ICE Allowed the Release of 890 Imprisoned Deportable Aliens, Convicted of Serious Crimes, Into U.S. in FY 2009

February 9, 2011 - 5:01 AM

illegal immigrants deported

These illegal immigrants, deported to Mexico on Wednesday, July 28, 2010, are shown near the Nogales Port of Entry in Sonora, Mexico. (AP Photo/Jae C. Hong)

(CNSNews.com) - Immigration and Customs Enforcement (ICE) failed to identify more than 800 criminal alien convicts eligible for deportation before they were released from U.S. prisons, including “many” of  “the most egregious criminal aliens, who pose a significant pubic safety risk,” according to a report by the Inspector General for the Department of Homeland Security (DHS).

According to the report, released on Feb. 4, ICE’s Criminal Alien Program, or CAP, “is responsible for identifying criminal aliens incarcerated in federal, state, and local prisons and jails who are eligible for removal from the United States.”

In fiscal year 2009, CAP failed to identify 890 criminal aliens eligible for removal from the United States, according to the report. These criminals had been incarcerated in facilities in Texas and California and were released back into U.S. society.

A criminal alien eligible for removal is a person who is in the United States illegally and is subsequently convicted of a crime or was a legal permanent residents convicted of a removable offense, such as murder and other felonies. 

Once an alien is identified as removable, ICE issues a “detainer” for that individual, which notifies correctional facilities of “ICE’s intent to take custody of an individual in that facility for the purpose of instituting removal proceedings.”

According to the Immigration Policy Center, “If ICE does not take custody within 48 hours, the detainer automatically lapses, and the state/local law enforcement agency is required to release the individual.”

ICE’s Criminal Alien Program is available at all state and federal prisons, in addition to more than 300 local jails throughout the country. ICE requested nearly $200 million for CAP in FY 2010, approximately $50 million more than it was allotted four years earlier.

The Inspector General (IG) report focused on cases involving alien inmates held in federal custody throughout the United States and in state custody in California, Texas, and New York. Those states hold about 64 percent of the foreign-borne U.S. inmate population.

“ICE, through CAP, was successful in identifying 99% of the criminal aliens eligible for removal from the United States in federal custody during FY 2009,” the report stated. “However, identification rates in two of the four states reviewed were not as high. ICE agents did not identify approximately 4% of criminal aliens eligible for removal in California and 2% in Texas.”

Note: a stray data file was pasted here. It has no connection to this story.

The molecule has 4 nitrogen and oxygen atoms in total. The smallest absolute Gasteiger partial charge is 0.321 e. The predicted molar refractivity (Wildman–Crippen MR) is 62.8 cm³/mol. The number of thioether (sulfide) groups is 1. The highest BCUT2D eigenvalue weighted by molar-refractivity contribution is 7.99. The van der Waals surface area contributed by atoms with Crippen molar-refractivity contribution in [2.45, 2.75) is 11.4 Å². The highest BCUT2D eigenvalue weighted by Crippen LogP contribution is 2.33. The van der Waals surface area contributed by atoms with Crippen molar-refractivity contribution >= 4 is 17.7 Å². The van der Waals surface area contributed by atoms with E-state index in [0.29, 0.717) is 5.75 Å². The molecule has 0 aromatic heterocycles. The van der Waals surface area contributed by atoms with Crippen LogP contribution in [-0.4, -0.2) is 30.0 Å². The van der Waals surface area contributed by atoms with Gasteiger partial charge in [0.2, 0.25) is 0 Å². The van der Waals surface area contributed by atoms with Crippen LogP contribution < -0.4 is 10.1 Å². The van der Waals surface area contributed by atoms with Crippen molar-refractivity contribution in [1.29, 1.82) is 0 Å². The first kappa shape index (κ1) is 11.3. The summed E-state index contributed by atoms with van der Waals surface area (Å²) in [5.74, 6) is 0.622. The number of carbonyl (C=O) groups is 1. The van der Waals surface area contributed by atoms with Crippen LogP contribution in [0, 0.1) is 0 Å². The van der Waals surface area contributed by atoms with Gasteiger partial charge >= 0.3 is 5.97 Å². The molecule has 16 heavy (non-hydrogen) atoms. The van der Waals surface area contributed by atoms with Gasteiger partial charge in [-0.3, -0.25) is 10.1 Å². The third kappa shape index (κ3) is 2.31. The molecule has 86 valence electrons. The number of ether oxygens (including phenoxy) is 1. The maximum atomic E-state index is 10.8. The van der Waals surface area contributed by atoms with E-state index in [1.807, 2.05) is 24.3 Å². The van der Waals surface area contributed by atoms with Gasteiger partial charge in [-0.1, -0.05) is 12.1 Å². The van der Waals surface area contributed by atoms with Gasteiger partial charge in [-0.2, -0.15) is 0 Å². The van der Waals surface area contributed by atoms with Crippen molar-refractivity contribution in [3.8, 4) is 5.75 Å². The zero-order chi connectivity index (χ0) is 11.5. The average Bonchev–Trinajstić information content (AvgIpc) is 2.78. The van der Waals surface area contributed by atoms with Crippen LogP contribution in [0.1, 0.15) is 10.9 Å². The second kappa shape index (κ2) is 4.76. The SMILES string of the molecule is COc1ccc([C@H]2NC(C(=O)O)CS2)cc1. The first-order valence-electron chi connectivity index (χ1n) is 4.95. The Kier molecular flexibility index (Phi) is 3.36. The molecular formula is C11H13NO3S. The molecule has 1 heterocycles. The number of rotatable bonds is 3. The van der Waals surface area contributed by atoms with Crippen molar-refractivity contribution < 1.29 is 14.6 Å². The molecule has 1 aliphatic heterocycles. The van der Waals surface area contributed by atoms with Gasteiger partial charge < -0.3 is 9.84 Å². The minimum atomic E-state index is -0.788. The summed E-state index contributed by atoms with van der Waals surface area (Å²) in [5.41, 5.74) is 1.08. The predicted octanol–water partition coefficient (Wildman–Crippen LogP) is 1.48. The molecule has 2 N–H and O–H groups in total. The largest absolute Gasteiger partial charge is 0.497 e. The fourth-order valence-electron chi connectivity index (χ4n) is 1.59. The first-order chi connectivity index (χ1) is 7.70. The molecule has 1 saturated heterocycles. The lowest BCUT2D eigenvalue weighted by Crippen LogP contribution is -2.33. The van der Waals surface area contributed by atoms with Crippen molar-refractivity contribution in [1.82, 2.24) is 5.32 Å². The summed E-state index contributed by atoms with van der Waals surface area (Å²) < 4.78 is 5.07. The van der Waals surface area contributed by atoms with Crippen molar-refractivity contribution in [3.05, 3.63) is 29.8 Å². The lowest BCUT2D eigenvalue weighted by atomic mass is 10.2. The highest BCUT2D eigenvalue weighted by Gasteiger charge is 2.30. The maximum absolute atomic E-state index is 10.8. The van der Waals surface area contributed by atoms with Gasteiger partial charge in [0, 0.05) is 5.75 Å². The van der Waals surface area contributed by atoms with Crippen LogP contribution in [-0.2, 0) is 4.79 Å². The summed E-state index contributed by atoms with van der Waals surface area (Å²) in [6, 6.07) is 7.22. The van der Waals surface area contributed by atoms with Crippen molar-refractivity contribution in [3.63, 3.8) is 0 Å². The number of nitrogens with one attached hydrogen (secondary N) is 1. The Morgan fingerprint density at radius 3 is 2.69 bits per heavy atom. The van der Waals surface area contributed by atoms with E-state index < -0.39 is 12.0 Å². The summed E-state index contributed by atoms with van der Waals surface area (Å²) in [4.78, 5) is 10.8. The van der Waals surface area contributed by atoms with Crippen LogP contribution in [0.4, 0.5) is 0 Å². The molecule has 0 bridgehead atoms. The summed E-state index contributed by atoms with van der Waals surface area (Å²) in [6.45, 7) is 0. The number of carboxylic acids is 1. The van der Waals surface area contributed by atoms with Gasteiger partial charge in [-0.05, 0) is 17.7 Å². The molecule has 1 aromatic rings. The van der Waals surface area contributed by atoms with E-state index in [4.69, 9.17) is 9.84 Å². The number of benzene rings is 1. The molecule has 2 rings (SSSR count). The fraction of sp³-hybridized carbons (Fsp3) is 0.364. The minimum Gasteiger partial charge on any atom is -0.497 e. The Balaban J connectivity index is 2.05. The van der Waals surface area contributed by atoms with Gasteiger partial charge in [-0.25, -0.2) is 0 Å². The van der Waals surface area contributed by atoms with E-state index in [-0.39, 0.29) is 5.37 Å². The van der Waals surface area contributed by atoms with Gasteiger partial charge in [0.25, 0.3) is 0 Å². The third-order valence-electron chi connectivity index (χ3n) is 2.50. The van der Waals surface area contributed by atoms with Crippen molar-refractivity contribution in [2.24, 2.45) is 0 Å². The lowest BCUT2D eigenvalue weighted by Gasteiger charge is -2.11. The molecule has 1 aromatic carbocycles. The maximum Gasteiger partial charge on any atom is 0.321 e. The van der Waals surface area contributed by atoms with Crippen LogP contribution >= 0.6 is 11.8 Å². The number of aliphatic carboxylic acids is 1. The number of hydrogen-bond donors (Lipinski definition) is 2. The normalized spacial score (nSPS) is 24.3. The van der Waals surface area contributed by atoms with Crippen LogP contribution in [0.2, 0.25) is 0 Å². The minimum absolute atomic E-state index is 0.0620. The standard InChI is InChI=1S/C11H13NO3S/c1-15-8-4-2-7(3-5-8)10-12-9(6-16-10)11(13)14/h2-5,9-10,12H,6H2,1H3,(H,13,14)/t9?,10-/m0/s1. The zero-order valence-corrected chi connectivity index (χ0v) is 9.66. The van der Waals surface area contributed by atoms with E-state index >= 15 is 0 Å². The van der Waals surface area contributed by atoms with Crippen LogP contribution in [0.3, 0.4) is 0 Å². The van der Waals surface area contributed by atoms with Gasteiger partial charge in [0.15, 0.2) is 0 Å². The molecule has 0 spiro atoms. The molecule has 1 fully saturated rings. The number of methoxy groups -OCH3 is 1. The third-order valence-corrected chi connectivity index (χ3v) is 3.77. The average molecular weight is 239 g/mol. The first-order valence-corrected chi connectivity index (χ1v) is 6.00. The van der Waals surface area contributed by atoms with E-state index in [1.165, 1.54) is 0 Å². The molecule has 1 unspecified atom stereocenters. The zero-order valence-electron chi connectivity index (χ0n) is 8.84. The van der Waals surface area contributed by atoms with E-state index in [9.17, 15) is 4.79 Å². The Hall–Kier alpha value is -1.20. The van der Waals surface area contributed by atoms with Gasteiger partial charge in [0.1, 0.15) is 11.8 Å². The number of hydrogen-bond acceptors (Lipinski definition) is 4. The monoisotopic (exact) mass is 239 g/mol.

The audit later added that the Texas and California FY 2009 rates of non-identified criminal aliens translate to “890 (262 federal and 628 state) out of a total population of 49,033.”

“Many of the 890 criminals are believed to have been Level 1 recidivist criminals,” the report added. “Level 1 are the most egregious criminal aliens, who pose a significant pubic safety risk.”

Level 1 offenses, according to the report, include homicide, kidnapping, sexual assault, robbery, aggravated assault, threats, extortion, sex offenses, cruelty toward family, resisting an officer, illegal weapon possession, hit and run, and drug offenses accompanied by sentences of more than a year.

The audit blamed the “non-identification” of the 890 aliens specifically on ICE agent “staffing challenges,” such as vacancies and “increasing workload levels” created by other criminal alien identification programs. 

According to the report, ICE may have missed vetting some incarcerated criminal aliens eligible for removal because agents are not required to record aliens’ immigration status.

ICE agents “do not always record and retain critical information and documentation used to determine the status of foreign-born inmates incarcerated in federal and state prisons,” the report stated. “This is because ICE procedures do not require agents to record and retain such information.”

“As a result, ICE is unable to provide assurance that its [Criminal Alien Program] agents are screening all potentially removable foreign-born inmates incarcerated in federal and state correctional facilities,” the report continued.

According to the IG report, the screening under the criminal alien removal program refers to “electronic records check and interview that [ICE] agents may conduct to determine if a foreign-born inmate is removable.”

“Rosters of either self-proclaimed foreign-born inmates or all inmates incarcerated” at the state level are sometimes discarded, according to the audit, because ICE agents are not required to keep copies of those documents.

“Without these rosters, ICE cannot verify the number, type, and location of foreign-born inmates identified at federal and state facilities,” the IG report stated.

According to the job description for ICE agents working under the Criminal Alien Program, those agents “are expected to devote 75 percent of their time to detention, deportation, transportation, and escorting, leaving little time for screening and identification duties,” according to the report.

ICE concurred with the IG report recommendations of conducting 100 percent screenings of all criminal aliens and enforcing the retention of all screenings and identifications of foreign-born inmates.

“ICE estimates that 300,000 to 450,000 criminal aliens who are eligible for removal are detained each year at federal, state, and local correctional facilities,” the IG report stated.